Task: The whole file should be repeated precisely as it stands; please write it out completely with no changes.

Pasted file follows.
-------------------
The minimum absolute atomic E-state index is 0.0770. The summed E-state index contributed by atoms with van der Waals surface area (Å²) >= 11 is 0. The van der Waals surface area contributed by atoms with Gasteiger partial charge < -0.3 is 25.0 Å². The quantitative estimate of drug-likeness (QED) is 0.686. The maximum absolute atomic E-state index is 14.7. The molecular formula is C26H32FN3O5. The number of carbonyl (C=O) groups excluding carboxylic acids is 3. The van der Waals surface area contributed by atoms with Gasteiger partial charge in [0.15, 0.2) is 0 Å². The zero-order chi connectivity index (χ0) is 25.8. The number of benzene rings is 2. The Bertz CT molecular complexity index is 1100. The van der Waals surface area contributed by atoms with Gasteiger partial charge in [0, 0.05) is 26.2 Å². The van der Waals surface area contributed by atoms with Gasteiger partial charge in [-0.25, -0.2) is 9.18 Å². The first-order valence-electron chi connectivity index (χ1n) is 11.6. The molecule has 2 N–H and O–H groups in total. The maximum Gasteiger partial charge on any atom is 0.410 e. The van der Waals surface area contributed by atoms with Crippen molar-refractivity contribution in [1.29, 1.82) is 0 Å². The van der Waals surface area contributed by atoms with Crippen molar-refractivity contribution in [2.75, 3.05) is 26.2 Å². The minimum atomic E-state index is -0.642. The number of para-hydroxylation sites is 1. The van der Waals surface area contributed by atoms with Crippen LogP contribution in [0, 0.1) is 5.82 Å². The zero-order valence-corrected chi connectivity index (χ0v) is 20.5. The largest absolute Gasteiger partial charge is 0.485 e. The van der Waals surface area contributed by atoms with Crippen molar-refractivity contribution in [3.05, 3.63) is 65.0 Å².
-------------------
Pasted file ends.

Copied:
The minimum absolute atomic E-state index is 0.0770. The summed E-state index contributed by atoms with van der Waals surface area (Å²) >= 11 is 0. The van der Waals surface area contributed by atoms with Gasteiger partial charge < -0.3 is 25.0 Å². The quantitative estimate of drug-likeness (QED) is 0.686. The maximum absolute atomic E-state index is 14.7. The molecular formula is C26H32FN3O5. The number of carbonyl (C=O) groups excluding carboxylic acids is 3. The van der Waals surface area contributed by atoms with Gasteiger partial charge in [0.15, 0.2) is 0 Å². The zero-order chi connectivity index (χ0) is 25.8. The number of benzene rings is 2. The Bertz CT molecular complexity index is 1100. The van der Waals surface area contributed by atoms with Gasteiger partial charge in [0, 0.05) is 26.2 Å². The van der Waals surface area contributed by atoms with Gasteiger partial charge in [-0.25, -0.2) is 9.18 Å². The first-order valence-electron chi connectivity index (χ1n) is 11.6. The molecule has 2 N–H and O–H groups in total. The maximum Gasteiger partial charge on any atom is 0.410 e. The van der Waals surface area contributed by atoms with Crippen molar-refractivity contribution in [1.29, 1.82) is 0 Å². The van der Waals surface area contributed by atoms with Crippen molar-refractivity contribution in [2.75, 3.05) is 26.2 Å². The minimum atomic E-state index is -0.642. The number of para-hydroxylation sites is 1. The van der Waals surface area contributed by atoms with Crippen LogP contribution in [0, 0.1) is 5.82 Å². The zero-order valence-corrected chi connectivity index (χ0v) is 20.5. The largest absolute Gasteiger partial charge is 0.485 e. The van der Waals surface area contributed by atoms with Crippen molar-refractivity contribution in [3.05, 3.63) is 65.0 Å².